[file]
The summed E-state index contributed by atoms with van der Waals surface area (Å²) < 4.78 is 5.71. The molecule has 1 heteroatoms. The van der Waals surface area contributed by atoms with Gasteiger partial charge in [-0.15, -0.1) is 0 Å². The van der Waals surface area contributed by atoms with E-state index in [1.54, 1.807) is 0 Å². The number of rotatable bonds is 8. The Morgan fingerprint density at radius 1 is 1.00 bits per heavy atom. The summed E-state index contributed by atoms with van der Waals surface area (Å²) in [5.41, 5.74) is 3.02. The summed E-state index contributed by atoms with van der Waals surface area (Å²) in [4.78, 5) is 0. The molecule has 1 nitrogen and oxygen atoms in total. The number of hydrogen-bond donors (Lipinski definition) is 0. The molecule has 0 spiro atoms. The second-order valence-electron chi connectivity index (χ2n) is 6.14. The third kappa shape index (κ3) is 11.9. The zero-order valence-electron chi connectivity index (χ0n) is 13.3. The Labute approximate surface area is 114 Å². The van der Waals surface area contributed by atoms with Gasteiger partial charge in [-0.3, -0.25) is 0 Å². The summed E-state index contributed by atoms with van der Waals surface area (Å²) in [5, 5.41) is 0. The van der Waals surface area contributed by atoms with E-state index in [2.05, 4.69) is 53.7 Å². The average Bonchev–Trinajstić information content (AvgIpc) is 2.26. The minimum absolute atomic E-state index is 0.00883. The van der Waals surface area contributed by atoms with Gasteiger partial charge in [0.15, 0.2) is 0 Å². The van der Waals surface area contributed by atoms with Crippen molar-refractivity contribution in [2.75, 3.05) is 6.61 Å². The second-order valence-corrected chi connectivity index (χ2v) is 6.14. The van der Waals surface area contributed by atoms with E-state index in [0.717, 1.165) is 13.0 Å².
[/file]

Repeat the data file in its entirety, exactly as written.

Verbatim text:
The summed E-state index contributed by atoms with van der Waals surface area (Å²) < 4.78 is 5.71. The molecule has 1 heteroatoms. The van der Waals surface area contributed by atoms with Gasteiger partial charge in [-0.15, -0.1) is 0 Å². The van der Waals surface area contributed by atoms with E-state index in [1.54, 1.807) is 0 Å². The number of rotatable bonds is 8. The Morgan fingerprint density at radius 1 is 1.00 bits per heavy atom. The summed E-state index contributed by atoms with van der Waals surface area (Å²) in [5.41, 5.74) is 3.02. The summed E-state index contributed by atoms with van der Waals surface area (Å²) in [4.78, 5) is 0. The molecule has 1 nitrogen and oxygen atoms in total. The number of hydrogen-bond donors (Lipinski definition) is 0. The molecule has 0 spiro atoms. The second-order valence-electron chi connectivity index (χ2n) is 6.14. The third kappa shape index (κ3) is 11.9. The zero-order valence-electron chi connectivity index (χ0n) is 13.3. The Labute approximate surface area is 114 Å². The van der Waals surface area contributed by atoms with Gasteiger partial charge in [-0.3, -0.25) is 0 Å². The summed E-state index contributed by atoms with van der Waals surface area (Å²) in [5, 5.41) is 0. The van der Waals surface area contributed by atoms with E-state index in [2.05, 4.69) is 53.7 Å². The average Bonchev–Trinajstić information content (AvgIpc) is 2.26. The minimum absolute atomic E-state index is 0.00883. The van der Waals surface area contributed by atoms with Gasteiger partial charge in [0.15, 0.2) is 0 Å². The van der Waals surface area contributed by atoms with Crippen molar-refractivity contribution in [2.75, 3.05) is 6.61 Å². The second-order valence-corrected chi connectivity index (χ2v) is 6.14. The van der Waals surface area contributed by atoms with E-state index in [0.717, 1.165) is 13.0 Å².